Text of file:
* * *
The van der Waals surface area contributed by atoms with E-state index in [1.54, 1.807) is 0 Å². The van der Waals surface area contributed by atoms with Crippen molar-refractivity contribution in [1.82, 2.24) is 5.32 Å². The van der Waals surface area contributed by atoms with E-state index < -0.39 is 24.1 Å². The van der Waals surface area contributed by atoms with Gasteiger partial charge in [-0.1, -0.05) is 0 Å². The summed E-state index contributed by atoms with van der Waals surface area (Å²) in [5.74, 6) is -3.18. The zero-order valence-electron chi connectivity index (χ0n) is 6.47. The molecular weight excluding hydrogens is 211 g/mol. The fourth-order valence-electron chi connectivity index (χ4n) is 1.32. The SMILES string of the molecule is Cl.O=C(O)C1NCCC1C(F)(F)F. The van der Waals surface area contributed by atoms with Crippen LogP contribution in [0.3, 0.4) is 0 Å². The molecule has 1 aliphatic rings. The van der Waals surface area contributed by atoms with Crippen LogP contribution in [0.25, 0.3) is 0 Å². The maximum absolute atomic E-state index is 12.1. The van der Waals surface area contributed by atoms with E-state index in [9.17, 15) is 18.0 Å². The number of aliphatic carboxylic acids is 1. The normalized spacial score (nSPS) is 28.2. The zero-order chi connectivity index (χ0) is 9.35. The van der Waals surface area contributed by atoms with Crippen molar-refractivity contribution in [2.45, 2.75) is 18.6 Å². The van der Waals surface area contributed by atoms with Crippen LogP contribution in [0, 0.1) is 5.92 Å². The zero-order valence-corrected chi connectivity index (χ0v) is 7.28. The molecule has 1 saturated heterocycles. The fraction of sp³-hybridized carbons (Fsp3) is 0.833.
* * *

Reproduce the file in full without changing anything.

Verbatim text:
The van der Waals surface area contributed by atoms with E-state index in [1.54, 1.807) is 0 Å². The van der Waals surface area contributed by atoms with Crippen molar-refractivity contribution in [1.82, 2.24) is 5.32 Å². The van der Waals surface area contributed by atoms with E-state index < -0.39 is 24.1 Å². The van der Waals surface area contributed by atoms with Gasteiger partial charge in [-0.1, -0.05) is 0 Å². The summed E-state index contributed by atoms with van der Waals surface area (Å²) in [5.74, 6) is -3.18. The zero-order valence-electron chi connectivity index (χ0n) is 6.47. The molecular weight excluding hydrogens is 211 g/mol. The fourth-order valence-electron chi connectivity index (χ4n) is 1.32. The SMILES string of the molecule is Cl.O=C(O)C1NCCC1C(F)(F)F. The van der Waals surface area contributed by atoms with Crippen LogP contribution in [0.3, 0.4) is 0 Å². The molecule has 1 aliphatic rings. The van der Waals surface area contributed by atoms with Crippen LogP contribution in [0.25, 0.3) is 0 Å². The maximum absolute atomic E-state index is 12.1. The van der Waals surface area contributed by atoms with E-state index in [9.17, 15) is 18.0 Å². The number of aliphatic carboxylic acids is 1. The normalized spacial score (nSPS) is 28.2. The zero-order chi connectivity index (χ0) is 9.35. The van der Waals surface area contributed by atoms with Crippen molar-refractivity contribution in [2.45, 2.75) is 18.6 Å². The van der Waals surface area contributed by atoms with Crippen LogP contribution in [0, 0.1) is 5.92 Å². The zero-order valence-corrected chi connectivity index (χ0v) is 7.28. The molecule has 1 saturated heterocycles. The fraction of sp³-hybridized carbons (Fsp3) is 0.833.